America Should Model Its Health Care Market After Pet Care

If we had a free market in health care, you could expect to see prices for full blown cancer treatment, including radiation and chemo, for less than $10,000. How do I know this? Because that's what it costs to treat your dog.

Veterinary care, while still heavily regulated by the commissars of the state, is still essentially a free market service. The state doesn't subsidize it, which means people have to pay out of pocket to treat their animals. Animal health insurance, which is not heavily regulated or subsidized, is cheaper than your cell phone bill. For example, pet health insurance costs about $100 a month or less for total coverage with a $100 annual deductible and a 10% co-pay. Those prices are unheard of for human coverage!  There is absolutely no reason why human medical care should cost what it does when a dog can get better care for the a tenth of the cost! Anyone know what the cost of human cancer treatment is running these days? $70,000 per case, as of 2010.  

Consider that your dog is able to get instant treatment, no wait times, full access to experimental drugs, and all the pampering he deserves for the price of a nice two week vacation to the Bahamas.  Meanwhile, you are paying through your nose for basic coverage! Does that sound right to you? Do you think that more regulations and subsidies will bring down health care costs?

The state is spending nearly a trillion dollars a year on health care subsidies, and that's just the federal programs. Has all this spending served to bring down costs, increase efficiency, improve service and help people live better lives? Of course not Which naturally means we must exponentially increase spending to the billionth power to save ourselves. Only Ben Bernanke can save us from ourselves!

Even if there were no programs to help the poor, isn't it reasonable to think that the poorest among us would be capable of coming up with $10,000 to treat a dying family member? Don't you think that charities would help cover the cost for those of us who are simply too poor to make the payment?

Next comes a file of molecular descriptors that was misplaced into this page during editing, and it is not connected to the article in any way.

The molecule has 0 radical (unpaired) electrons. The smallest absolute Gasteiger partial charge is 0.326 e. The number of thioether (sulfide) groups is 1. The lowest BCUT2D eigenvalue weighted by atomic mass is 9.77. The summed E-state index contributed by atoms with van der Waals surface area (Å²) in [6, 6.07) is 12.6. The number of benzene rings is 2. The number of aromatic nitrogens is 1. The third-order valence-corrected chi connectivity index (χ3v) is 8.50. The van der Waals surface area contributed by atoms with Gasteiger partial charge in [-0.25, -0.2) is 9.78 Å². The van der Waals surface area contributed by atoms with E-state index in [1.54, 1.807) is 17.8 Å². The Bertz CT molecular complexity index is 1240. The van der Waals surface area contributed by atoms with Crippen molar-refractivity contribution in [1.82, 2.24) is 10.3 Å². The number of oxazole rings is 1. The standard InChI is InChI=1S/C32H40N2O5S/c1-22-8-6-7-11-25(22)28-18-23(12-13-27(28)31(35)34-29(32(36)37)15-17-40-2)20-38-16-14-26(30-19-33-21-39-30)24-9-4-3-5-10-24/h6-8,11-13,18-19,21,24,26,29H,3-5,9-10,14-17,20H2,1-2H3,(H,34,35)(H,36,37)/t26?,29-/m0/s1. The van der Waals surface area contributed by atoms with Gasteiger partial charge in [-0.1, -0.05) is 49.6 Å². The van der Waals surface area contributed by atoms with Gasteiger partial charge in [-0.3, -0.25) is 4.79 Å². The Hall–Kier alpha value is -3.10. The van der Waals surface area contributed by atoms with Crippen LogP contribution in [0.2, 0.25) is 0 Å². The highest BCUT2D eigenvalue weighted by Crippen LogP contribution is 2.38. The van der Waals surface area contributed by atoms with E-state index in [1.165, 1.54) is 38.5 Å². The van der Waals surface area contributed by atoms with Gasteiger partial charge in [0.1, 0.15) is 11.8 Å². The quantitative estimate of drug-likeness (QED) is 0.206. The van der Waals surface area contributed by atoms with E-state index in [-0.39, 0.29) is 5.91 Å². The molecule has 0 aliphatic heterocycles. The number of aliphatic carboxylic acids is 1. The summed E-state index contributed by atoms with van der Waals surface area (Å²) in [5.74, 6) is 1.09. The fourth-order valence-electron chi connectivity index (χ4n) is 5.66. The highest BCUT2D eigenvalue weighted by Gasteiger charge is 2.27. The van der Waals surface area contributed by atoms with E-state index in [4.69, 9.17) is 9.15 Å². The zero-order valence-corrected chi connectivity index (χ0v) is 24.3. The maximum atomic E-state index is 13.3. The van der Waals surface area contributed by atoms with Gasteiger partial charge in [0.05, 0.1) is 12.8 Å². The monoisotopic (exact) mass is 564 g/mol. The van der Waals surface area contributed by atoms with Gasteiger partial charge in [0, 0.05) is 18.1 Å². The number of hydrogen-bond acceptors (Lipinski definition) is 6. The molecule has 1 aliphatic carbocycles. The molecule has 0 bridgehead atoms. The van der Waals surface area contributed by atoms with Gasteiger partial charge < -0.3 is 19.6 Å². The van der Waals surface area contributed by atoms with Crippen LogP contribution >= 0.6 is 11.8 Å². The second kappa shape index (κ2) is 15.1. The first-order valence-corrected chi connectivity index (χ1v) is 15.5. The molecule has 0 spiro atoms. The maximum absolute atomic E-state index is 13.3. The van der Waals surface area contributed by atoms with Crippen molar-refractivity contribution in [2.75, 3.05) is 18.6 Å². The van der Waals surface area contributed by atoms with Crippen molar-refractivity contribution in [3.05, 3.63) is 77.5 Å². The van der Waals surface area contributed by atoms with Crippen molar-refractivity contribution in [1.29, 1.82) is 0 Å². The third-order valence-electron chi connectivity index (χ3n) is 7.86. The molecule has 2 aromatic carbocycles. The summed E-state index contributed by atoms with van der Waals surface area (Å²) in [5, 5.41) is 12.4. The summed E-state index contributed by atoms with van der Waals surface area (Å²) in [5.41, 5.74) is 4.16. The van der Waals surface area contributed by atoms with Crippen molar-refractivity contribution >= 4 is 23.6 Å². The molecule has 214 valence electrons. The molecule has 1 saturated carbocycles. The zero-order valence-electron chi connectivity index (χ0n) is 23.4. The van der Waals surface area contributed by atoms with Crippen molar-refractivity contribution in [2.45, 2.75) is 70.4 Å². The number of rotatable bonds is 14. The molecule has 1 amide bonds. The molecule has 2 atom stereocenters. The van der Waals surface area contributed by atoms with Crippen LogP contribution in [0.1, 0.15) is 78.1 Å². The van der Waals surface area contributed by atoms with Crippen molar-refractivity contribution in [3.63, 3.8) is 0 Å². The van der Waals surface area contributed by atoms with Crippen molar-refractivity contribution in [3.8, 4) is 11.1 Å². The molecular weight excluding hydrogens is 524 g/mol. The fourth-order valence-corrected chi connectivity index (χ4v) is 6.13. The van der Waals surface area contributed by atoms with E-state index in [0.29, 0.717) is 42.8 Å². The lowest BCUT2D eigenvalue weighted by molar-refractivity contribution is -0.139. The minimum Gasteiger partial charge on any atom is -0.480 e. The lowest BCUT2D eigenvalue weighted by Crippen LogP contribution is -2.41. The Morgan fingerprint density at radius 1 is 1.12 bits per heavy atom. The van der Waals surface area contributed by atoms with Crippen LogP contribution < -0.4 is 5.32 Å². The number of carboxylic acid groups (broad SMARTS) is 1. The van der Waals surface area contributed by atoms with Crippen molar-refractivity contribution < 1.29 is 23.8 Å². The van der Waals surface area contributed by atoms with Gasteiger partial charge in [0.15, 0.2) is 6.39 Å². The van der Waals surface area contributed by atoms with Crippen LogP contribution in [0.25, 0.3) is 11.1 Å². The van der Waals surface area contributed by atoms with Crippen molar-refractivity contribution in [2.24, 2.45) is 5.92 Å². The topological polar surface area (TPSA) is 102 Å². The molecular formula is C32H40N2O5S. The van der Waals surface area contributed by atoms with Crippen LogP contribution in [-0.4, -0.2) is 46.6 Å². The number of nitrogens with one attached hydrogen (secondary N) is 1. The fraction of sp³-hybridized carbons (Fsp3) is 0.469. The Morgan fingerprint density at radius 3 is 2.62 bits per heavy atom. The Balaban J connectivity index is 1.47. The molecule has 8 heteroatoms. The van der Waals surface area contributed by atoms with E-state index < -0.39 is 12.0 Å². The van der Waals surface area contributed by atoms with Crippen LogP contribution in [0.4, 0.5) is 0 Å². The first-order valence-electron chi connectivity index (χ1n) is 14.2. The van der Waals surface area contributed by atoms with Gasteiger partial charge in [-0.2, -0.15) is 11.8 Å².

The poor in America today are driving around in cars and watching big screen TVs. I feel confident that even a McDonald's employee making minimum wage could afford health insurance if he was able to buy it tax free on the open market for $100 a month. And if he couldn't, someone would be there to help him out. Unlike our present system that hands out money to anyone and their brother, private charities would ensure that only those most in need would get donor's cash.

Our present health care system isn't an overpriced disaster because insurance companies are greedy. It is an overpriced disaster because the state is using violence to control the market and subsidize the medical industry. It is interesting to note that PolicyMic lists the "Health Care" category under the "Politics" topic listing. Would it strike you as odd if you saw technology listed under politics on a news site? Everyone knows that the health care industry in America isn't a free market, even if they don't consciously admit it to themselves.

Listen to Dr. Jane M. Orient, executive director of the Association of American Physicians and Surgeons (AAPS), speak at the 2009 Darden Health Care Conference. Orient lays down the reasons for our present unhinged medical costs, along with presenting some solutions that would solve our problems. 


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Michael Suede

Michael Suede is an Austrian economist and author who holds a business degree from the University of Wisconsin. Michael's articles have appeared in numerous economics publications. Michael is also one of the few economists who is well versed in the economics of voluntary crypto-currencies such as Bitcoin. Michael is a veteran of the US Navy and an advocate of voluntarism. Michael authorizes the use of all his content under Public Domain copyright. Any organization or individual may freely republish, edit, modify and distribute Michael's works without restrictions.

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